One may hypothesize that cSCCs in OTRs tend to have a higher proportion of poorly differentiated tumors than cSCCs in immunocompetent patients, which could also contribute to an increased mortality. To investigate this, we aimed to study the degree of differentiation of cSCCs in immunosuppressed OTRs compared with immunocompetent individuals.
Materials and Methods
Gothenburg’s Regional Ethical Review Board approved the study.
Data pertaining to all diagnosed skin cancers were obtained from the Swedish Cancer Registry of the National Board of Health and Welfare, which contains data on all cancers diagnosed among the Swedish population since 1958 . The transplant registry at the Transplant Institute at Sahlgrenska University Hospital (SUH) contains data regarding all patients who received transplants from January 1965 at SUH. This registry was used to acquire data on the OTRs who underwent organ transplantation between 1965 and 2010.
The International Statistical Classification of Diseases (ICD-10) codes C44.0S–C44.9S (cSCC), D04.0–D04.9 (cSCC in situ), and Z08.9B (follow-up visit for cSCC) were used to identify patients.
Patients from the transplant registry were crosschecked with patients from the Swedish Cancer Registry in order to find OTRs with an ICD code for cSCC in situ and/or cSCC. Tumors occurring prior to the first transplantation were excluded. Only patients diagnosed at the Department of Dermatology, SUH from 2002 (the year the electronic chart system was introduced) but prior to May 31, 2015, were included in this group, a total of 82 patients with 515 tumors. The control group consisted of non-OTRs diagnosed with cSCC and/or cSCC in situ at the Department of Dermatology, SUH from 2002 to May 31, 2015. A total of 883 patients with 1,247 tumors were included.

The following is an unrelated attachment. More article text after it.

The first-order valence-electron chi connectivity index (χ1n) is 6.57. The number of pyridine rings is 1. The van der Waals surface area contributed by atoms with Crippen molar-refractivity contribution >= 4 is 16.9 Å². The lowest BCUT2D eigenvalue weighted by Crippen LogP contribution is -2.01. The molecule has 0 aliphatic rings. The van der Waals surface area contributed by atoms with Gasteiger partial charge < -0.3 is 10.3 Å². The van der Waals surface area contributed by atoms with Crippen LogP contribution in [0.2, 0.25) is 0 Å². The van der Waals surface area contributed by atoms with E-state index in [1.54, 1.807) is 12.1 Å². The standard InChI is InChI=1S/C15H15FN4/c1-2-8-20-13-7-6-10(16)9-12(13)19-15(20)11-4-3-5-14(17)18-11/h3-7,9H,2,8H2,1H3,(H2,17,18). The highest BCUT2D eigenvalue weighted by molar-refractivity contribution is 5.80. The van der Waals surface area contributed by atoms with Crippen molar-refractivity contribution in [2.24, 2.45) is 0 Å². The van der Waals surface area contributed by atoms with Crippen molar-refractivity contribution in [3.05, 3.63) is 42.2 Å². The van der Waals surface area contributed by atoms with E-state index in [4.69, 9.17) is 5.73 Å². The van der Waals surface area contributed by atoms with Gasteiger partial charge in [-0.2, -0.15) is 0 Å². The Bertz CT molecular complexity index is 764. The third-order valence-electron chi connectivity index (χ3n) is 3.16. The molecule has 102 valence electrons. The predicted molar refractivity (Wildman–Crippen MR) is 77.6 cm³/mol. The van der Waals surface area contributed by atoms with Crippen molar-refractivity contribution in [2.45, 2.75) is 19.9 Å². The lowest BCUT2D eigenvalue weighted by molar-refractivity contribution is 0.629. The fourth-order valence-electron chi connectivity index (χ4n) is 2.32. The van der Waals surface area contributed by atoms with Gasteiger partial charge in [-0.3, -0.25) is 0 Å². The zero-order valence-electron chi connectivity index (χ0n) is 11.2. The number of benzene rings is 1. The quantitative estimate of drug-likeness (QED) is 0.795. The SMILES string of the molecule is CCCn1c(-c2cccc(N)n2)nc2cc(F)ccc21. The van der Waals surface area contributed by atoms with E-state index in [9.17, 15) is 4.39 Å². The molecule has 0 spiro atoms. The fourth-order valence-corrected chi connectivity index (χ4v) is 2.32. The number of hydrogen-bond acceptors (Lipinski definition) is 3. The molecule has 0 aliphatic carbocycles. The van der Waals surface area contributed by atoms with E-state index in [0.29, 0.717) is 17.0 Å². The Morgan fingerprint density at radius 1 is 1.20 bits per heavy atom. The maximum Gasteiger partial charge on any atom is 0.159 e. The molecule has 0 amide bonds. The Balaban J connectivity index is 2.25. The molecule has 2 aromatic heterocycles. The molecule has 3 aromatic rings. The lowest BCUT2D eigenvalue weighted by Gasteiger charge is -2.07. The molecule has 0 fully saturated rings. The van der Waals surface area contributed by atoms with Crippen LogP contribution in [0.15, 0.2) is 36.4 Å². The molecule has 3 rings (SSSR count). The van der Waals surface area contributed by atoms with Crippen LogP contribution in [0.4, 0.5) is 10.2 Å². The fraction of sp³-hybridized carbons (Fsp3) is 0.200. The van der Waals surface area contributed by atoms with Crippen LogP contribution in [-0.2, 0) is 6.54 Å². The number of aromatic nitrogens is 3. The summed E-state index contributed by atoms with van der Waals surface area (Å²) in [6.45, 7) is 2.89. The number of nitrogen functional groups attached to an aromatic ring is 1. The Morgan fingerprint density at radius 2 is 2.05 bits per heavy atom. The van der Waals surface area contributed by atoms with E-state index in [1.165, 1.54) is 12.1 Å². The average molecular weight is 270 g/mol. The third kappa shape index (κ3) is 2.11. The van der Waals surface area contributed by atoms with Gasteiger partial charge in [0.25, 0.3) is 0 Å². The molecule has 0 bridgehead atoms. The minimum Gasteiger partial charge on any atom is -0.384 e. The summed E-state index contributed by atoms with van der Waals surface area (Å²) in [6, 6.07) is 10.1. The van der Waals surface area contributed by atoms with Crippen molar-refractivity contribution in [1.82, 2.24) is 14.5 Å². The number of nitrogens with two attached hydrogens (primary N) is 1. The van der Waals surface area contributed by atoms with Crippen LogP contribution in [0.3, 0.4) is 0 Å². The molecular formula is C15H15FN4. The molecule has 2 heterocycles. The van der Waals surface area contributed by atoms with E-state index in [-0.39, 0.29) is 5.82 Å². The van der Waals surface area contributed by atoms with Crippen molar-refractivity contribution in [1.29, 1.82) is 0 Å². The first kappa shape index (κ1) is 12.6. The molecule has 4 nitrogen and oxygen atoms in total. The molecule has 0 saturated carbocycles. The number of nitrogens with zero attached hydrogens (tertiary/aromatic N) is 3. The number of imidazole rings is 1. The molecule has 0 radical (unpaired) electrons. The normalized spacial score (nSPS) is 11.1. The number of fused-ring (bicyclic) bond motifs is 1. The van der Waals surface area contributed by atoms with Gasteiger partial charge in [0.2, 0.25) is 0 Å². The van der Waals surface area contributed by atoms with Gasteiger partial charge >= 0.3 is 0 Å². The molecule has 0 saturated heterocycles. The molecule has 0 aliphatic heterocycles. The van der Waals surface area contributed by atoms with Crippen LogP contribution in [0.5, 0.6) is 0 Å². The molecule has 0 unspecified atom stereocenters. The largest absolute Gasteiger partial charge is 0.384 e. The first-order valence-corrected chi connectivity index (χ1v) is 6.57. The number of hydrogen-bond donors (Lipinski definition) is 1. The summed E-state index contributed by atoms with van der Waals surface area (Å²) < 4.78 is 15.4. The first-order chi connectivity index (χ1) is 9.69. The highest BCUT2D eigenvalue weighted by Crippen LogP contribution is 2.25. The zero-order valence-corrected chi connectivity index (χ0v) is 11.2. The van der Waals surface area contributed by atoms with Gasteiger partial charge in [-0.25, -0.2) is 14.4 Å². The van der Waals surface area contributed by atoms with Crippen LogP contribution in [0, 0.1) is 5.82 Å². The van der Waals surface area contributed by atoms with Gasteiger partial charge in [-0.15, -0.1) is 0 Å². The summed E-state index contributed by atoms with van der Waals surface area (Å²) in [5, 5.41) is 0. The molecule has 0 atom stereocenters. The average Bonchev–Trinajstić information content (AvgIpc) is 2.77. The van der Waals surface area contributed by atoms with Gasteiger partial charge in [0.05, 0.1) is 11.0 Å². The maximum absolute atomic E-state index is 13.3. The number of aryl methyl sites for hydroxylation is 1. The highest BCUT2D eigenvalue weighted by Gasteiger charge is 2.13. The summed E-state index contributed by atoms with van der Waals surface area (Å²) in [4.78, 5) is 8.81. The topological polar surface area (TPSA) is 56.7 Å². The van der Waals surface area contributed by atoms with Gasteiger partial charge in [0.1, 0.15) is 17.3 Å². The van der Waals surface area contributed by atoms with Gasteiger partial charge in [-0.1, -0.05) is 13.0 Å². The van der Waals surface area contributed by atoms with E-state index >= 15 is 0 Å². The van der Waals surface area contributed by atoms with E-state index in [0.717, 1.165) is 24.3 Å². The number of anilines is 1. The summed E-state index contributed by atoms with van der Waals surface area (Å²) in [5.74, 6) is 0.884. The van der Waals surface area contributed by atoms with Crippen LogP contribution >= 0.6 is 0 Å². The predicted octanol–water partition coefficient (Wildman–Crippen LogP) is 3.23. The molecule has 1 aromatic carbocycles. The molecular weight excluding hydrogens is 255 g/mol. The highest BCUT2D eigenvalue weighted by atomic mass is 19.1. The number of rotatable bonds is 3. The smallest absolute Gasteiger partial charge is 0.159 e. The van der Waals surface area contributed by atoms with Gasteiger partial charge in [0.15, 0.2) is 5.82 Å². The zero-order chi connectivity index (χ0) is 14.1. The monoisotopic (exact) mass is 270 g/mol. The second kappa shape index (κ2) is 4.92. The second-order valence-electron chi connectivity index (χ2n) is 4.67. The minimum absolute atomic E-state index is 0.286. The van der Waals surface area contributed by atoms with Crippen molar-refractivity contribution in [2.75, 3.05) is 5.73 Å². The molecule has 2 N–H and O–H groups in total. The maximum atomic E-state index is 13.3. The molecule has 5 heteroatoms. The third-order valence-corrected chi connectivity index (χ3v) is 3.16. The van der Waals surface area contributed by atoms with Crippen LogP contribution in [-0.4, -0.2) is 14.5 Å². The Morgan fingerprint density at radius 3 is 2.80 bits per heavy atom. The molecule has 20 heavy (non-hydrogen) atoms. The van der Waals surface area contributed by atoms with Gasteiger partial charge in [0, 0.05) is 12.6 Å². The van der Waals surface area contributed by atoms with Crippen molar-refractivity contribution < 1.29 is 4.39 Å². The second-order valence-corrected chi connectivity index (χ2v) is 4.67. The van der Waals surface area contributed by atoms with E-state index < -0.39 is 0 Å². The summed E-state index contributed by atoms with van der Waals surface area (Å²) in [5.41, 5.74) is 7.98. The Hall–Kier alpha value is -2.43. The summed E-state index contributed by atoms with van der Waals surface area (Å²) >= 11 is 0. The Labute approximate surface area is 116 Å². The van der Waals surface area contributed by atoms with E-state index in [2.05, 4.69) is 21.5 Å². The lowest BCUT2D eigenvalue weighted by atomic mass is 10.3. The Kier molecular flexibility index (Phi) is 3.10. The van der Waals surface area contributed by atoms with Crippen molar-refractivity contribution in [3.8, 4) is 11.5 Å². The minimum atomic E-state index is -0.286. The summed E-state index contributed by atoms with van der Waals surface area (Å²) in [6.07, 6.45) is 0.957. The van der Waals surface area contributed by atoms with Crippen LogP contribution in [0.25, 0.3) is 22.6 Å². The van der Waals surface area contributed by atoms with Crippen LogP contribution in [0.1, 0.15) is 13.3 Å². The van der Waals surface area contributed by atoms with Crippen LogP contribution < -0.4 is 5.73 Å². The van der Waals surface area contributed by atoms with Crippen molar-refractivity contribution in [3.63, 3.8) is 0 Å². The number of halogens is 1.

The histopathological report for each tumor was collected from the electronic chart system at SUH. The tumors were classified into 6 groups: cSCC in situ, well-differentiated cSCC, moderately differentiated cSCC, poorly differentiated cSCC, and “cSCC, other” (including cases of invasive or microinvasive cSCC without a specified degree of differentiation, cSCC and basosquamous carcinoma). In some cases, the same tumor had several histopathological reports, eg, the first report was from a punch biopsy and the second report from when the tumor was excised in toto. In such cases, the lowest differentiation level was chosen, and the same tumor is represented only once in the material.
All data were analyzed using R version 3.0.3 (The R Foundation for Statistical Computing, Vienna, Austria) and Stata version 13.1 (STATA Corporation, College Station, TX). The Fisher exact test was used to compare proportions. The Mantel-Haenszel test was used to compare proportions across groups stratifying with respect to age group (<55 years, 55–64 years, and ≥65 years). The Wilcoxon rank sum test was used for 2-sample tests. All tests are 2-sided. P values <0.05 and 95% confidence intervals (CI) were considered statistically significant.
Relative survival was computed using the Ederer II method . Mortality data for the general population in Sweden were used to estimate expected survival rates for the study populations. The mortality data contained the probability of death for single-year age groups and gender in 1-year calendar periods. The strs macro, developed by Paul Dickman, Enzo Coviello, and Michael Hills, in the Stata statistical software, version 13.1, was used for the calculation of the relative survival. Survival time was calculated from date of diagnosis to date of death or to December 31, 2016.